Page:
However, the book as a whole did not click with me as much as the first one. For one thing there are essentially no female characters explored sympathetically or in depth. This would be fair enough for the shipboard experience, but in Britannia’s Wolf, Antoine successfully found ways to bring female balance into the narrative.

Similarly, the combat action takes over the whole book from early on, and other forms of interaction are largely discarded. The proportion of the book describing battle scenes is extremely high.
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Format: Kindle Edition Verified Purchase
You have to hand it to Antoine Vanner – he knows his stuff!

In this second Dawlish Chronicle, he takes us to Paraguay, South America, to accompany Commander Nicholas Dawlish RN on a dangerous mission for his patron and government. And it’s dangerous in many ways apart from the fighting action: a morally questionable goal, shifting alliances amongst the participants, a treacherous river and clever, experienced and honourable enemy.

Commander Dawlish is a skilled and self-disciplined naval officer driven by both honour and a deep desire for advancement. He has his faults, sensitivities and doubts which make him a rounded protagonist. He is a man of his age and sometimes seems old fashioned and patronising to 21st century readers, but spot-on for a Victorian military man.

The great strength of this book is the detail and depiction of the ships, sailing conditions, weaponry, tactics, military engineering and naval service life. I loved the balloon! If a reader wants the Tom Clancy level techno detail of the period, it’s here, and fascinating even for the non-technical reader.

For me, the detail was occasionally too much. I would have enjoyed more developed interaction between and background about the characters, particularly the opponents. And unlike the excellent Britannia’s Wolf, there was little presence of female characters; the one female enemy tended to verge on the stereotype. Perhaps more interplay with the character of the very interesting Mrs Dawlish at the beginning, thinking more about past conversations with her or references to her part in Britannia’s Wolf could have leavened the very male-centred action.

However, that action was exciting; on land and sea, naval, military, technological, political and commercial.
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Format: Kindle Edition Verified Purchase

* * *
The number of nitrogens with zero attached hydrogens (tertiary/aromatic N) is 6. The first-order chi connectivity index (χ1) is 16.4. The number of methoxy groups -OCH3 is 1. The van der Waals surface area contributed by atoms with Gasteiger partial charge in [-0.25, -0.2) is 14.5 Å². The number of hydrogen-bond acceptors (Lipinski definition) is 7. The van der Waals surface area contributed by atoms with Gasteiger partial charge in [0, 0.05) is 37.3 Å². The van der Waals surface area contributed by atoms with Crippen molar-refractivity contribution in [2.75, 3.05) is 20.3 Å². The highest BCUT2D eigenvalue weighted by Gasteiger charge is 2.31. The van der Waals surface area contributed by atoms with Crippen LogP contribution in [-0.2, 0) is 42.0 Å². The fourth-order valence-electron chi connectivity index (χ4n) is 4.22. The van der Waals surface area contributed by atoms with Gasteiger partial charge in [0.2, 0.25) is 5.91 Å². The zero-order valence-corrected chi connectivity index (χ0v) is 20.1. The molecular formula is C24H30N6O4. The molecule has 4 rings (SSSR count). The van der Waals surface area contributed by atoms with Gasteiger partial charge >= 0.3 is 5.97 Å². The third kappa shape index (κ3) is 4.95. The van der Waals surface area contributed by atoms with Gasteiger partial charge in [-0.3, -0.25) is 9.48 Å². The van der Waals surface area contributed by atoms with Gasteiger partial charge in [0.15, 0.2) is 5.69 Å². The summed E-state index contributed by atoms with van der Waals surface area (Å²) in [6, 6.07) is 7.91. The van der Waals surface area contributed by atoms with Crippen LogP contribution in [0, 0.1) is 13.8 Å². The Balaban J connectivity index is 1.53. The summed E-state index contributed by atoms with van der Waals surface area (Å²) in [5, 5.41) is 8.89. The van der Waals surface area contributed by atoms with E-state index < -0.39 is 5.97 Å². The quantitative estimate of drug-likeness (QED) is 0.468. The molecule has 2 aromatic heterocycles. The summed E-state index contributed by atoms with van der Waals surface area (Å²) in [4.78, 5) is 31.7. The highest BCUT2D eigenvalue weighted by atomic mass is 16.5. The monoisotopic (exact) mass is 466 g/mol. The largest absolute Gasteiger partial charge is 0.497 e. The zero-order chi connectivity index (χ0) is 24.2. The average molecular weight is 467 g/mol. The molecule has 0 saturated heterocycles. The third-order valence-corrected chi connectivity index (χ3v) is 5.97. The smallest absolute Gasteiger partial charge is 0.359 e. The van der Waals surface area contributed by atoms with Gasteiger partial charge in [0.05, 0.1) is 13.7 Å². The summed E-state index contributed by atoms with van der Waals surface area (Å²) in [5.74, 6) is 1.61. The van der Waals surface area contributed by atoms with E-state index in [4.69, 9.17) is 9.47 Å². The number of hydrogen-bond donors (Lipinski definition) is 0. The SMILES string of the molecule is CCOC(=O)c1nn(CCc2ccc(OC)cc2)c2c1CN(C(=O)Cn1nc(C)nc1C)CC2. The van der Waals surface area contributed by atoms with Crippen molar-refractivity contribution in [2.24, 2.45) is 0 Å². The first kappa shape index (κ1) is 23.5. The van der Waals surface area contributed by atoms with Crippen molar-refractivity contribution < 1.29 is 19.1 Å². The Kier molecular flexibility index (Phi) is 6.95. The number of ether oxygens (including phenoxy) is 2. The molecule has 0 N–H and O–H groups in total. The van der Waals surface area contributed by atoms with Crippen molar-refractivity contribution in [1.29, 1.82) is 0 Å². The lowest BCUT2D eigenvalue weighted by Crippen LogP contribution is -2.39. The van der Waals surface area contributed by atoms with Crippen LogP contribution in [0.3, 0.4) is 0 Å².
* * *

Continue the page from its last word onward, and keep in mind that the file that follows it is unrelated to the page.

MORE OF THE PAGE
Having read 'Britannia's Wolf' I had an idea that I would like this book ... and I was not disappointed. It was even better than I expected! Any book that includes two of my favourite types of warship - Monitors and Rendel Gunboats - is always going to get a double-plus good vote from me ... and it's location - Paraguay - is one that has interested me ever since I first read about the war between Paraguay and the Triple Alliance of Brazil, Argentina, and Uruguay, and the later Chaco War between Paraguay and Bolivia. Yet again the characters (both good and bad) are multi-dimensional and believable, the plot unfolds at a great pace, and the battle descriptions are first-rate. I am looking forward to reading more of the 'Dawlish Chronicles'.
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Format: Kindle Edition Verified Purchase
Antoine Vanner once again spins an enthralling yarn based around the fascinating and relatively little known ironclad era. Commander Nicholas Dawlish returns, this time in charge of a ragtag collection of gunboats and monitors making for a breakaway state up a remote South American river. Just as in his previous mission, Dawlish has to contend with determined enemies on the water and dubious allies ashore, and the moral high ground has been left back in England. This is no straightforward tale of derring do - Vanner's hard-edged, driven character skirts dangerously close to being out of his depth, and it's not at all clear that Dawlish has picked the right side. Moreover, this is a tale that has lots to say to a modern audience about Western adventurism and the effect of cold material interests on the least privileged. This is both heart-pounding adventure and a nuanced exploration of the nature of power and money.